Health messages that reach the entire spectrum of stakeholders at once—from patients, caregivers, and health facility managers, to local, state, national, and global policymakers—versus those that just reach a single group of stakeholders are more likely to raise awareness of an issue , but few organizations have the resources to implement such a comprehensive undertaking. A network of organizations and/or individuals can pool its resources and tap into its individual connections to facilitate efforts that can reach beyond the capacity of a single actor [4, 5]. However, unlike individual organizations or formal alliances guided by a specific contract, network members nearly always participate on a voluntary basis and leadership is often spread out among the members . Thus, guiding frameworks and tools are especially important when many groups are working together, bringing different resources and perspectives to the table.
The RMC movement, catalyzed by the RMC Global Council, provides a particularly interesting case for examining and learning from the work of a global health network. The council, formed in 2011, now includes more than 300 individuals from around the globe, all of whom have a keen interest in advancing and protecting the rights of childbearing women. The council meets regularly and engages in advocacy and information-sharing globally and locally. We set out to learn from the success of the RMC Global Council and the RMC movement it helped engender to develop a tool—a framework for awareness raising—useful for networks focused on global health and human rights.
Networks can play a key role in raising awareness of an issue, which is often the first step in catalyzing change. Awareness messages “provide general background … and can be used to reinforce the importance of informed action and behavioral change” . Many issues in global health—including maternal health—have gained traction through the efforts of networks [3, 4, 7]. A historic document, a landmark event, an engaging or powerful champion, and the persistence of many dedicated advocates can direct attention to an issue, raising both awareness and resources. A recent systematic review of efforts to raise awareness of maternal health rights found that “efforts that pursued multi-level, stakeholder and sectoral pathways were likely to build synergies that sustain the promotion of rights over the long term” .
Nevertheless, evaluating the effectiveness of awareness-raising activities is challenging, particularly in the case of policy and advocacy and when traditional media (e.g. television, radio) with existing standards for measurement are not employed. A 2014 high-level convening of the Global Policy & Advocacy and Measurement & Evaluation teams at the Bill & Melinda Gates Foundation (BMGF) emphasized that when evaluating awareness related to policy and advocacy, “the field … is still evolving” and “the focus should be on contribution, not attribution” . Interestingly, Shiffman identifies a similar challenge when describing the difficulty of attributing change to the work of a network: “Detecting network influence is more difficult as one moves from outputs to policy consequences to impact” . The consensus that emerged from the high-level convening was that monitoring and evaluation (M&E) practices, such as the application of behavior change theories and the development of indicators, can provide structure to awareness-raising efforts that can aid in tracking progress [2, 8].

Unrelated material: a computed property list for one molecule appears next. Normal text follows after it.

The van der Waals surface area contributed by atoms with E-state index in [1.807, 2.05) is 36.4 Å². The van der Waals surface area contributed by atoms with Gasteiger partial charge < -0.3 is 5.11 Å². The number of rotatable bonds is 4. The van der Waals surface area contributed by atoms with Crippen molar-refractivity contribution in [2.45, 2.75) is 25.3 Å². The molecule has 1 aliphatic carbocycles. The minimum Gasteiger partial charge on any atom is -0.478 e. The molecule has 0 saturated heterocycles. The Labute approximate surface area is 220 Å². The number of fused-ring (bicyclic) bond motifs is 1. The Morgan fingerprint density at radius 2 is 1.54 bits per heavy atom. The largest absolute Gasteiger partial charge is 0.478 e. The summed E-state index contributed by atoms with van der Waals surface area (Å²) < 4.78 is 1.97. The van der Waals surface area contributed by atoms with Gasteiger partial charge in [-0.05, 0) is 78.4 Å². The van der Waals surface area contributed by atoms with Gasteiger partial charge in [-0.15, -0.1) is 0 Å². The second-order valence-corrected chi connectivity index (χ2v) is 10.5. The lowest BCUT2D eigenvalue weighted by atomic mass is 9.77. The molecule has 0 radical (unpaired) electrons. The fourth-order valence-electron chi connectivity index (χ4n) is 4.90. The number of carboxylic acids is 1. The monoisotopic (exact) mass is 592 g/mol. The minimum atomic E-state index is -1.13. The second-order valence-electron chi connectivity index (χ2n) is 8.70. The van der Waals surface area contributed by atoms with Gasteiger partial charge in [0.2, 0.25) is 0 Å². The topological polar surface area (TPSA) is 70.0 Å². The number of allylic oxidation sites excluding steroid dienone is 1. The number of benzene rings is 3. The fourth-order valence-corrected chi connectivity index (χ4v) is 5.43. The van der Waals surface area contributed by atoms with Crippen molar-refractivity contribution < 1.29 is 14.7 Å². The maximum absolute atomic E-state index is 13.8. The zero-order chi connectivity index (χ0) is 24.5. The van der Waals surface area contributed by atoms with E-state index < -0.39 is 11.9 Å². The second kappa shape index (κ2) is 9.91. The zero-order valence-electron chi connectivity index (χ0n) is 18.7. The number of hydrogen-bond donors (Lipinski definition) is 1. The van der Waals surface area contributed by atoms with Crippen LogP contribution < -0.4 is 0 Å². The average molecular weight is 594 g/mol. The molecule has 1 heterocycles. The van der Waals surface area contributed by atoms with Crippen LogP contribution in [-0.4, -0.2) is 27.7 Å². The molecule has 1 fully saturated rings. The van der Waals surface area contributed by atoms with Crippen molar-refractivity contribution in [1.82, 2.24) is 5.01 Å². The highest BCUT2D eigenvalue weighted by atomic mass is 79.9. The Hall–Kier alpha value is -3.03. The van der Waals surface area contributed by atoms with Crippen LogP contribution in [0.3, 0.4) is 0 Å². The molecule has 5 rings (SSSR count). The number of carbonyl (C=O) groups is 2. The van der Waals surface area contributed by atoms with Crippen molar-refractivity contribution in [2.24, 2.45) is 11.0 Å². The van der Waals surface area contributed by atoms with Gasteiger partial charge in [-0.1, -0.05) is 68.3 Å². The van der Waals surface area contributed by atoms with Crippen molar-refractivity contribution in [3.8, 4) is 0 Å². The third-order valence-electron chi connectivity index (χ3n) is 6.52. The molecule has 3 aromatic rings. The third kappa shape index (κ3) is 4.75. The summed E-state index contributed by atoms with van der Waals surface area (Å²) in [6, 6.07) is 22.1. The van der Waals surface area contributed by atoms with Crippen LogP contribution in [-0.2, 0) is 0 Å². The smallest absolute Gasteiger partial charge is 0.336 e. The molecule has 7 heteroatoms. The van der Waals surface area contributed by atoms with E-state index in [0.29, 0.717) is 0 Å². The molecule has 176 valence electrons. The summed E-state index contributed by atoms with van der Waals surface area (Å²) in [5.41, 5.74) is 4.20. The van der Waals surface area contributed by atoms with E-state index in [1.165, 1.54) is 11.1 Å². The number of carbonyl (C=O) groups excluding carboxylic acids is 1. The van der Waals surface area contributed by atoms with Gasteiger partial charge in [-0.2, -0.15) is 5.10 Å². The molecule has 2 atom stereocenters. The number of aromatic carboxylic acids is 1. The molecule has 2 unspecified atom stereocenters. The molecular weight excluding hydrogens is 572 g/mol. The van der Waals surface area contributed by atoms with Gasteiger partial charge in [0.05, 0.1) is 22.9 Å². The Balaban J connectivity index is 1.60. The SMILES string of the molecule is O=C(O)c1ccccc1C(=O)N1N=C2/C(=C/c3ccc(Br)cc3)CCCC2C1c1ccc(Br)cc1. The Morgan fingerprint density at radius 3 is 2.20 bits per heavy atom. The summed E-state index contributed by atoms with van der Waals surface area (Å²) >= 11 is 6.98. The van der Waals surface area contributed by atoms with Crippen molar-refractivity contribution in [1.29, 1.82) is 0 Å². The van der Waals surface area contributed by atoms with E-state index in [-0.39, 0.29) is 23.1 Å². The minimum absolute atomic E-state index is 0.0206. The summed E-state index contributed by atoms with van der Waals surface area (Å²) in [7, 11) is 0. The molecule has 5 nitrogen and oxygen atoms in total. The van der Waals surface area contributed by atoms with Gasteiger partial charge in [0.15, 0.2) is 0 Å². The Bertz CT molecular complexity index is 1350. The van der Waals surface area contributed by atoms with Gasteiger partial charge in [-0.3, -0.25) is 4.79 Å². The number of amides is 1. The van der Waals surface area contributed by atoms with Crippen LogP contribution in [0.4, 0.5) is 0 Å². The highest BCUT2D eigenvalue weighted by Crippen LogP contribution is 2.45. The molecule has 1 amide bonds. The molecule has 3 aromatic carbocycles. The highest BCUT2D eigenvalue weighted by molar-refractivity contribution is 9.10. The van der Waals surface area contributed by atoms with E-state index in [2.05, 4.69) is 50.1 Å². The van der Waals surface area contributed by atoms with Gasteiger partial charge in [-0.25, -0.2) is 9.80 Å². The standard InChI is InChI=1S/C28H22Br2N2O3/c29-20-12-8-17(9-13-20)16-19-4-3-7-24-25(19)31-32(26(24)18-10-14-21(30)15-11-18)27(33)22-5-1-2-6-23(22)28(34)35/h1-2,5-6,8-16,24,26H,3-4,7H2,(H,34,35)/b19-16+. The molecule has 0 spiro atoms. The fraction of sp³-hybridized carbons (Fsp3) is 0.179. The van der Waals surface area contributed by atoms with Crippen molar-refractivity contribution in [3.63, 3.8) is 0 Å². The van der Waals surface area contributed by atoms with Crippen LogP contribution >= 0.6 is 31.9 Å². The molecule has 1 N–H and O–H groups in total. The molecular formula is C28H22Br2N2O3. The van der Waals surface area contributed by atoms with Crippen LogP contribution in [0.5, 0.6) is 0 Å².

Focusing on contribution rather than attribution, we can use at least two “tracer” indicators to track the success of the RMC Global Council and its members’ work to raise awareness of RMC: research papers and news articles published and national dialogues conducted. These tracers can signal the contributions of the council and its members’ work. A PubMed search for “respectful maternity care,” “disrespect and abuse,” or “obstetric violence” published between 2000 and 2009 results in zero papers, while the same search terms yield 82 papers on the topic published in 2010 or later. Indeed, more than half of those papers were published within the last two years. In popular culture, a Google News search for “respectful maternity care” articles published between 2000 and 2009 again finds zero articles, while the same search results in 42 news articles published since 2010. The specific search strategy can be found in Table 1.
Furthermore, since 2010, RMC has been a topic of national dialogue among law- and decision-makers in Nigeria, Afghanistan, Nepal, and Malawi, resulting in the specific inclusion of RMC in laws or professional standards [9,10,11,12,13]. Taking this as evidence of an increased awareness of D&A and RMC within the period in which the RMC Global Council was active, we looked for explanatory frameworks that could help explain how RMC awareness-raising efforts led to the observed impact. Our search for tools and frameworks for raising awareness yielded topic-specific tools and toolkits with indicators and social or behavioral change theories [14,15,16,17] that are not necessarily applicable to other health issues or audiences. For example, toolkits for raising awareness on managing household mercury waste , literacy in Europe , and gender roles and political participation in the Middle East and North Africa  do not share common measures of success or even social or behavioral change theories. Thus, a gap remains, leaving a need for a broader tool that can help networks to effectively raise awareness of any topic across many stakeholder groups.
Disrespect & Abuse/Respectful Maternity Care